From her mid-career onwards Thea Proctor made numerous portrait and figure drawings of friends, lodgers and as commissions, necessary to earn her living. Drawing had always been the most regular and consistent activity of her artistic practice, influenced in part by the importance it held for her great friend and fellow artist George Lambert.
Proctor was born in Armidale, NSW in 1879, and began her art studies in 1896 at Julian Ashton's Sydney Art School, a contemporary of Elioth Gruner, Sydney Long and George Lambert (with whom she developed a close friendship). Her early work revealed her interest in design, producing mural and poster designs, book plates and illustrations for 'The Australian Magazine'. In 1903 she left for London, where she was to stay for eighteen years (with the exception of one visit home between 1912 and 1914). She studied at the St Johns Wood School , and moved in social circles with writers, musicians and artists including Charles Conder, Wilson Steer, William Orpen and Augustus John. She exhibited with the New English Art Club, the Royal Academy and at the Goupil and Grafton Galleries.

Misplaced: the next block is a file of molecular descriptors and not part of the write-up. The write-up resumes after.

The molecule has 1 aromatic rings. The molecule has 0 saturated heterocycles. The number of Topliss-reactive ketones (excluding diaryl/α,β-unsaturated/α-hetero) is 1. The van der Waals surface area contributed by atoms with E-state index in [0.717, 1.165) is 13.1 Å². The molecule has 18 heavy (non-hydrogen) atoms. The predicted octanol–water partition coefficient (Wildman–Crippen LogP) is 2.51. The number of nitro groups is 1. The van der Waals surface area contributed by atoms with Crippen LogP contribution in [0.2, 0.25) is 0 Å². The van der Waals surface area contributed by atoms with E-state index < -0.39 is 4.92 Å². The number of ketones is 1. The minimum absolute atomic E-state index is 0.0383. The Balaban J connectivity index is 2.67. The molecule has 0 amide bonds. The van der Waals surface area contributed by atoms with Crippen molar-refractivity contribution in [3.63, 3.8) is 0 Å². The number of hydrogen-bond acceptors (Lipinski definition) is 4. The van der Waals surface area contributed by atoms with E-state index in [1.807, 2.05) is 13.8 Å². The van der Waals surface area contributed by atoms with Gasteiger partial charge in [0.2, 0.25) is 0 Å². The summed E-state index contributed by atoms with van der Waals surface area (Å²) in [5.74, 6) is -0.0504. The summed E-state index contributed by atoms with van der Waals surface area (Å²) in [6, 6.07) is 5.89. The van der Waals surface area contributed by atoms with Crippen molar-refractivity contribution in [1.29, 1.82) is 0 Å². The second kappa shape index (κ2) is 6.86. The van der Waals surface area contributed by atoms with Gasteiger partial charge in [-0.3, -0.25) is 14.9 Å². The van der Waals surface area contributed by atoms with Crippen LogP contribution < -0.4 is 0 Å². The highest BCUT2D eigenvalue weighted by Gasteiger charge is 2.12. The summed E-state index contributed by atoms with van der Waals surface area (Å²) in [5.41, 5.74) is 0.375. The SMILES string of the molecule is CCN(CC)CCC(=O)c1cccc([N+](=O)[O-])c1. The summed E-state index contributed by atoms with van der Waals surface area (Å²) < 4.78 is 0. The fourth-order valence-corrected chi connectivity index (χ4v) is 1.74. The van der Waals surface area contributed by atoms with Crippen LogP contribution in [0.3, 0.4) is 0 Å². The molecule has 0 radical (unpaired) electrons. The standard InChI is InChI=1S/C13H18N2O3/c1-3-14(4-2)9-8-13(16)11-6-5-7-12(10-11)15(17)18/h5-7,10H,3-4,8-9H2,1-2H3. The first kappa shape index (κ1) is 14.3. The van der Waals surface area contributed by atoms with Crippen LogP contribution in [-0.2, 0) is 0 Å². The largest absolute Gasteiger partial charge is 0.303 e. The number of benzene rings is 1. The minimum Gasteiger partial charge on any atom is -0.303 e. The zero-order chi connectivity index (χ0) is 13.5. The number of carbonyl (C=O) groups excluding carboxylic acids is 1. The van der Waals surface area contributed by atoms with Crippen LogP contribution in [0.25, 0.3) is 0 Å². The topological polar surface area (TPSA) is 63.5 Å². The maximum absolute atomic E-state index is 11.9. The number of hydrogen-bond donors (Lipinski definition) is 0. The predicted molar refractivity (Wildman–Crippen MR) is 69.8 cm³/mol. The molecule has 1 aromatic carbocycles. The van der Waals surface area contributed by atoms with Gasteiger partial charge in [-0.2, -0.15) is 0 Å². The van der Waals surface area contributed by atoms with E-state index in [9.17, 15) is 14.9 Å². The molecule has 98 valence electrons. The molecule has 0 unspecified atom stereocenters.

Upon her return to Australia in 1921, she became a prominent and vocal figure in Sydney art circles, championing design with a tempered modernism, and was closely involved with Sydney Ure Smith's 'Home' magazine as illustrator, author and taste-maker. She taught, wrote and lectured on art, design and interior decoration, and was an active member of artists' groups - on the selection committee of the Society of Artists, and with George Lambert helped found the Contemporary Group in 1926. Proctor was an active draughtswoman to the end of her life.
sanguine on cream wove paper
45.6 x 29.2 cm sheet (irreg.)
Signature & date
Signed l.r., sanguine "Thea Proctor". Not dated.
Gift of Thea Waddell 2003
Not on display